Interview with producer Alex P. Willson and director Ardavon Fatehi | By Robert Duguay
Much of rock ’n’ roll’s lore comes from tragedy. Take a look at what happened to Buddy Holly, Richie Valens, and The Big Bopper on the fateful evening of Feb. 3, 1959. Ever since that plane crash took their lives, each of them has become a sort of legend, immortalized on film.
The 21st century had its own similar event happen with the Portland, Oregon, garage punk act The Exploding Hearts. Vocalist and guitarist Adam Cox, bassist Matt Fitzgerald, drummer Jeremy Gage, and guitarist Terry Six seemed to be on their way to stardom until a van accident during the summer of 2003 left Six as the only survivor.
Since that horrific event, the band have been rediscovered on a regular basis by rock music fans. Their only album, 2003’s Guitar Romantic, and a posthumous release, 2006’s Shattered, have gained a cult fanbase. Along with the popularity also comes numerous stories and rumors about the band’s demise. To get the story straight, a documentary about The Exploding Hearts will come out later in 2019.
Producer Alex P. Willson and director Ardavon Fatehi share about the inspiration behind the film, getting people close to the band to do interviews, and what they hope viewers will take from it after they see it.
What inspired you to make the documentary in the first place, and what’s your personal connection to The Exploding Hearts?
Fatehi: I actually grew up with them, and I went to high school with them. We played in a lot of bands together, and The Exploding Hearts was the culmination of a bunch of us in high school doing that. We would play some crappy garage punk during the ’90s, and when they formed, they took that style and made it really good. During the first show they ever played, my band at the time opened up. This was in a basement in Northeast Portland. I was pretty heavily involved in all that, and after the accident, it hit me hard, and it did for quite a while.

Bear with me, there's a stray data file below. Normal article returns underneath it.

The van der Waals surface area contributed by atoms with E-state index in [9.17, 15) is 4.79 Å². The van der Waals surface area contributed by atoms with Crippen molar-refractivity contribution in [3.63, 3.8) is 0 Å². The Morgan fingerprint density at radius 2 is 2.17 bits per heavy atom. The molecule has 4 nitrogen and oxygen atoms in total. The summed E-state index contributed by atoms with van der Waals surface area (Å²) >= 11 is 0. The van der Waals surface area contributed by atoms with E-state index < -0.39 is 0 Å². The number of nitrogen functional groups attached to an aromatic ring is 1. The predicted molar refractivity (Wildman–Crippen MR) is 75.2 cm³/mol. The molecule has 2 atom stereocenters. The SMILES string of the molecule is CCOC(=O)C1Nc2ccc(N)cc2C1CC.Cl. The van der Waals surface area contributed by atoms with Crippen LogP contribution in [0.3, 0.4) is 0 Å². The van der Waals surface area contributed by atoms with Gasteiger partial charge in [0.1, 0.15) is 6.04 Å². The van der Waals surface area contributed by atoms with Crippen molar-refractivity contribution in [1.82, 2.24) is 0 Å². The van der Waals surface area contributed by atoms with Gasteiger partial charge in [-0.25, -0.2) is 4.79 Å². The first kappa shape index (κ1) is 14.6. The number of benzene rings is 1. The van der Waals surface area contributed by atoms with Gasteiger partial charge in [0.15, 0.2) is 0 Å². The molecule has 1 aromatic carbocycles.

Terry and I stayed in touch, but not too much. Around five years ago, he approached me about making a film. Since the band ended, I’ve made a nice career for myself as a filmmaker. He came up to me and said, “Hey, do you want to make a movie about the band? I don’t have trust in a lot of people to do it, but I know you, and I want to get the story about us out there. It could be a cool opportunity if you’re interested.” At first, I wasn’t entirely down to do it. I just wasn’t sure. A bunch of stuff was going to be rehashed emotionally for me, and I knew that it was going to be a lot of work.
Ultimately, I decided to do it. It was a lot of work to do the documentary, but it was also a lot more rewarding. It’s probably the most rewarding project I’ve ever been a part of.
What was the Portland music scene like at that time? Was it a lot more underground? Were there a lot more venues around? How much has it changed since then?
Fatehi: I left Portland around 15 years ago, so I’m not 100 percent sure how it is now, but I do know that the city has changed a lot. Back then, Portland was like this secret city and not a lot of people knew about it. There was a tight-knit community, and everybody knew everybody. In the late ’90s, especially in the punk scene, there was a garage pop thing kind of going on. There was also hardcore punk and crust punk stuff.
I could refer to the style and the aesthetic as melodramatic. That’s kind of what Portland is: It’s just a dark, grey town, and it was definitely that kind of place during the ’90s. When The Exploding Hearts came out, they were like peacocks. They were colorful, they were brash, and they were young. They kind of rubbed people the wrong way but in the most punk rock ways.